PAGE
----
Yes, we know it’s frustrating that at Remezcla we’re constantly gushing about all the fantastic films that are being made in Latin America, and all you wanna do is see them on the big screen. But, you can’t. Sadly most films from Latin America never make it to theaters in the US. Well, we’ve got great news for you: there are four features and a short playing in theaters across the country this week. A sixth film, Embrace of the Serpent opens next Wednesday (Feb 17) in New York and on Friday (Feb 19) in Los Angeles. And did we mention that three of these films got Oscar nominations? Yeah…no big deal. Hailing from Chile, Colombia, Brazil, and Mexico, you can now fully immerse yourself in the drama and action of Latin American cinema the way a true film nerd should: sitting in dark room staring at a big screen.
Find even more Latino films playing at theaters near you on Cinelandia.
Playing now: New York
Opens: February 12 (Boca Raton, Los Angeles, Miami); February 19 (San Rafael); March 4 (Portland)
Coming soon: Boston, Philadelphia, San Diego, San Francisco
Director Pablo Larraín’s previous films examined life in Chile under the Pinochet dictatorship, and here he takes aim at another oppressive force: the Catholic Church. The Club has four members, all priests, who live together in a Church-sponsored home to “purge” themselves of their sins, which include child molestation and kidnapping. With a retired nun to look after them, the men seem willing to live out their days in contrite seclusion. But their penitence is interrupted with the arrival of a crisis counselor, Father Garcia. The Club took home the Jury Grand Prix at the 65th Berlin International Film Festival, and was selected to represent Chile for the Best Foreign Language Film at the 2016 Oscars, but did not receive a nomination.
O menino e o mundo
Playing now: Chicago, Minneapolis, Miami, New York, Portland, San Diego, Washington DC
Opens: March 26 (Bloomington)
Coming soon: San Francisco
This modern-day fable follows the adventures of a young boy who leaves his small village after the death of his father only to find himself immersed in a chaotic and often confusing modern world filled with strange creatures, fantastic machines and giant, impersonal monuments to human progress. Filled with idiosyncratic plays on perspective and employing a variety of techniques — including collages pasted alongside the thick, waxy lines of Crayola crayons — O menino e o mundo feels like stepping into the imagination of a child set to a joyous samba soundtrack. The film was nominated for Best Animated Feature Film at the 2016 Academy Awards.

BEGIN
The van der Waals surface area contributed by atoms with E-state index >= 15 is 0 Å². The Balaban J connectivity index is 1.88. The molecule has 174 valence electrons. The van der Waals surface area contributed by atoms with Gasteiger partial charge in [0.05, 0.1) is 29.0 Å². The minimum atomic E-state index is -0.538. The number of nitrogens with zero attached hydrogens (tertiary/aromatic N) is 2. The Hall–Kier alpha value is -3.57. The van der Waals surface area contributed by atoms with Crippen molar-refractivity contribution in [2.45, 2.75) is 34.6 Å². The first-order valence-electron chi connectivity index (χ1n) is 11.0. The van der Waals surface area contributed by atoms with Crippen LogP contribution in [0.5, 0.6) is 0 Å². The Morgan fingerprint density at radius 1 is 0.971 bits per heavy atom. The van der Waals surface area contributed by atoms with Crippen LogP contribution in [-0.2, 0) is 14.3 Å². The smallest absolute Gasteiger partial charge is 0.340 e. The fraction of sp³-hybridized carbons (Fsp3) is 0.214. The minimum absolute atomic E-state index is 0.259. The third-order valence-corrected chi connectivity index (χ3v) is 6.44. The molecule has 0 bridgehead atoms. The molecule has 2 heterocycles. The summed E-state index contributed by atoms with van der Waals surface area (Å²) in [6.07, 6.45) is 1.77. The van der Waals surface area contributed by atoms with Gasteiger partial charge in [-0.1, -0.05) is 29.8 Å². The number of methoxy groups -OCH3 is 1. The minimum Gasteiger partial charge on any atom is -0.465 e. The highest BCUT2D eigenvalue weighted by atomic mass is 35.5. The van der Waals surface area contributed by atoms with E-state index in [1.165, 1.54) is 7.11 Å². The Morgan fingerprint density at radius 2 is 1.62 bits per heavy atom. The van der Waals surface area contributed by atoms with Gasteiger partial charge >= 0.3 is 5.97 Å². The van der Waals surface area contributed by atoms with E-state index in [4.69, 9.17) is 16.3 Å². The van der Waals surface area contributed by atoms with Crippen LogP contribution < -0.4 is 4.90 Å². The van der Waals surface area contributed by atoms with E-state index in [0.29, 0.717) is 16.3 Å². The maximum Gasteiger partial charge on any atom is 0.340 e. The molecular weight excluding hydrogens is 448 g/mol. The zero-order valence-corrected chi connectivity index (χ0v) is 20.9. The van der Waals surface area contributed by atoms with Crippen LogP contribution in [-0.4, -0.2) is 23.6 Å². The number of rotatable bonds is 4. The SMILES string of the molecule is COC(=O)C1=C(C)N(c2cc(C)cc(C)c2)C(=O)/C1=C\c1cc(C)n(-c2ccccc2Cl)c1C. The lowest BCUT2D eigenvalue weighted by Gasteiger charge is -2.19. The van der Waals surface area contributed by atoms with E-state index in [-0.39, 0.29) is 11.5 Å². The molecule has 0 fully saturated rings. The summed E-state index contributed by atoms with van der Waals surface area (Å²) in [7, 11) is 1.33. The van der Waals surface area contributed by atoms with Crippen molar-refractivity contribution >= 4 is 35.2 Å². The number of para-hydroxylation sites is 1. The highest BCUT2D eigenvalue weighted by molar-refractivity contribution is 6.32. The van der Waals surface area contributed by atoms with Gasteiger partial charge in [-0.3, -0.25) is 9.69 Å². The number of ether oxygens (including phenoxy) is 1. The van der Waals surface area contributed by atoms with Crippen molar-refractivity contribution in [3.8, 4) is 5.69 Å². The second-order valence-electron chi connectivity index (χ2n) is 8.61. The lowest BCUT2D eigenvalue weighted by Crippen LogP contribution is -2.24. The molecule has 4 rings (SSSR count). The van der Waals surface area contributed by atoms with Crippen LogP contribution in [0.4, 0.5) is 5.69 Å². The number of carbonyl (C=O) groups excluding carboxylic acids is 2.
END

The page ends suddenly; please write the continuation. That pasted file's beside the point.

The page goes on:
Playing now: Nationwide
The U.S.-Mexico border has provided the setting (and conflict) for many a drama, but in Gabriel Ripstein’s 600 Miles, it’s just one of many lines that are crossed. Arnulfo (Kristyan Ferrer) is a young Mexican gunrunner, which lands him on ATF Agent Hank Harris’ (Tim Roth) radar. But instead of getting his man, Hank is taken hostage by Arnulfo, who wants to hand him over to his cartel bosses to curry favor. The two men get chummy on the trip south, which makes Arnulfo’s subsequent actions all the more tragic. 600 Miles won the Best First Feature award at the 65th Berlin International Film Festival.
Eisenstein in Guanajuato
Playing now: New York, Los Angeles
Sergei Eisenstein was a Soviet filmmaker who revolutionized silent (and propaganda) films with 1925’s Battleship Potemkin, and whose brief stay in Mexico is the inspiration for Peter Greenaway’s biopic. It’s a sexy and hilarious tribute to the legendary director, who fell in love with Mexico — and a few handsome Mexicans in particular — while attempting to film a movie. Greenaway mixes palettes, taking Eisenstein from quiet, black-and-white moments to color-soaked epiphanies. Eisenstein’s boundless lust ultimately proved to be his movie’s undoing, but here he (mostly) just has a great time. Eisenstein in Guanajuato screened in the main competition at the 65th Berlin International Film Festival.
Historia de un oso
Every day, a melancholy old bear takes a mechanical diorama that he has created out to his street corner. For a coin, passersby can look into the peephole of his invention, which tells the story of a circus bear who longs to escape and return to the family from which he was taken. Historia de un oso was nominated for Best Animated Short Film at the 2016 Academy Awards.
El abrazo de la serpiente
Opens: February 17 (New York); February 19 (Los Angeles); March 11 (Portland); March 17 (Boca Raton); March 31 (Bloomington)
There’s no reason to think things will end well for the natives of the pristine Amazon in this Colombian drama from Ciro Guerra (La Sombra del Caminante). The movie comprises two stories of two journeys along one river, in search of a healing plant, and centers on an age-old theme: nothing gold can stay. Colonialism finds its way into even the most remote places on this planet, and leaves catastrophe in its wake. The film was even shot in black and white, leaving no room for shades of gray, moral or otherwise. The film was nominated for Best Foreign Language Film at the 2016 Academy Awards.